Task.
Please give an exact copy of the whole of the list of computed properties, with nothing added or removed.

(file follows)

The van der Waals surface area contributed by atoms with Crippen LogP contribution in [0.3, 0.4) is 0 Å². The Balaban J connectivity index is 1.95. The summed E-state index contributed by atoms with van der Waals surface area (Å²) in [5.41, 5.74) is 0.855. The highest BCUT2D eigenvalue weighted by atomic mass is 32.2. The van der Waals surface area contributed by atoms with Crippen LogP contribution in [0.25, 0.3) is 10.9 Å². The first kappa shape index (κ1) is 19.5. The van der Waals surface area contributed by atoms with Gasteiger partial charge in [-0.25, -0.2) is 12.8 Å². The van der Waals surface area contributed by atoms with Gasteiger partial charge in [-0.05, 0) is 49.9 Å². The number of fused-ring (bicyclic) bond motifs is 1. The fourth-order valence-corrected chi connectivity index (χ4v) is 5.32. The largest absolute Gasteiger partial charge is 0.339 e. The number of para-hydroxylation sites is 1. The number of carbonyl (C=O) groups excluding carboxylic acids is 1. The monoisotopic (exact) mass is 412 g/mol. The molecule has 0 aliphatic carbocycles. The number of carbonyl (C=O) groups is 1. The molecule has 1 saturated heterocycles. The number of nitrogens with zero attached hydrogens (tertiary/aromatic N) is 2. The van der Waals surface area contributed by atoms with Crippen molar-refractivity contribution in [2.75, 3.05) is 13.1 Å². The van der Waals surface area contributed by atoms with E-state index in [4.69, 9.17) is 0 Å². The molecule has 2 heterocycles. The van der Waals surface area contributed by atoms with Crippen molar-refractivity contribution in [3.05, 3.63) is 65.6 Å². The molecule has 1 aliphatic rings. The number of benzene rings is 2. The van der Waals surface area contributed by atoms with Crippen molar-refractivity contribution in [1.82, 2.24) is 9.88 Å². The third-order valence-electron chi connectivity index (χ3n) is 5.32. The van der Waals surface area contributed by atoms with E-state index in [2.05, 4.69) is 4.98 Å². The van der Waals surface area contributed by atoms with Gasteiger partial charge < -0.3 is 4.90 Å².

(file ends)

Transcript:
The van der Waals surface area contributed by atoms with Crippen LogP contribution in [0.3, 0.4) is 0 Å². The Balaban J connectivity index is 1.95. The summed E-state index contributed by atoms with van der Waals surface area (Å²) in [5.41, 5.74) is 0.855. The highest BCUT2D eigenvalue weighted by atomic mass is 32.2. The van der Waals surface area contributed by atoms with Crippen LogP contribution in [0.25, 0.3) is 10.9 Å². The first kappa shape index (κ1) is 19.5. The van der Waals surface area contributed by atoms with Gasteiger partial charge in [-0.25, -0.2) is 12.8 Å². The van der Waals surface area contributed by atoms with Gasteiger partial charge in [-0.05, 0) is 49.9 Å². The number of fused-ring (bicyclic) bond motifs is 1. The fourth-order valence-corrected chi connectivity index (χ4v) is 5.32. The largest absolute Gasteiger partial charge is 0.339 e. The number of para-hydroxylation sites is 1. The number of carbonyl (C=O) groups excluding carboxylic acids is 1. The monoisotopic (exact) mass is 412 g/mol. The molecule has 0 aliphatic carbocycles. The number of carbonyl (C=O) groups is 1. The molecule has 1 saturated heterocycles. The number of nitrogens with zero attached hydrogens (tertiary/aromatic N) is 2. The van der Waals surface area contributed by atoms with Crippen molar-refractivity contribution in [2.75, 3.05) is 13.1 Å². The van der Waals surface area contributed by atoms with E-state index in [4.69, 9.17) is 0 Å². The molecule has 2 heterocycles. The van der Waals surface area contributed by atoms with Crippen molar-refractivity contribution in [3.05, 3.63) is 65.6 Å². The molecule has 1 aliphatic rings. The number of benzene rings is 2. The van der Waals surface area contributed by atoms with Crippen molar-refractivity contribution in [1.82, 2.24) is 9.88 Å². The third-order valence-electron chi connectivity index (χ3n) is 5.32. The van der Waals surface area contributed by atoms with E-state index in [2.05, 4.69) is 4.98 Å². The van der Waals surface area contributed by atoms with Gasteiger partial charge < -0.3 is 4.90 Å².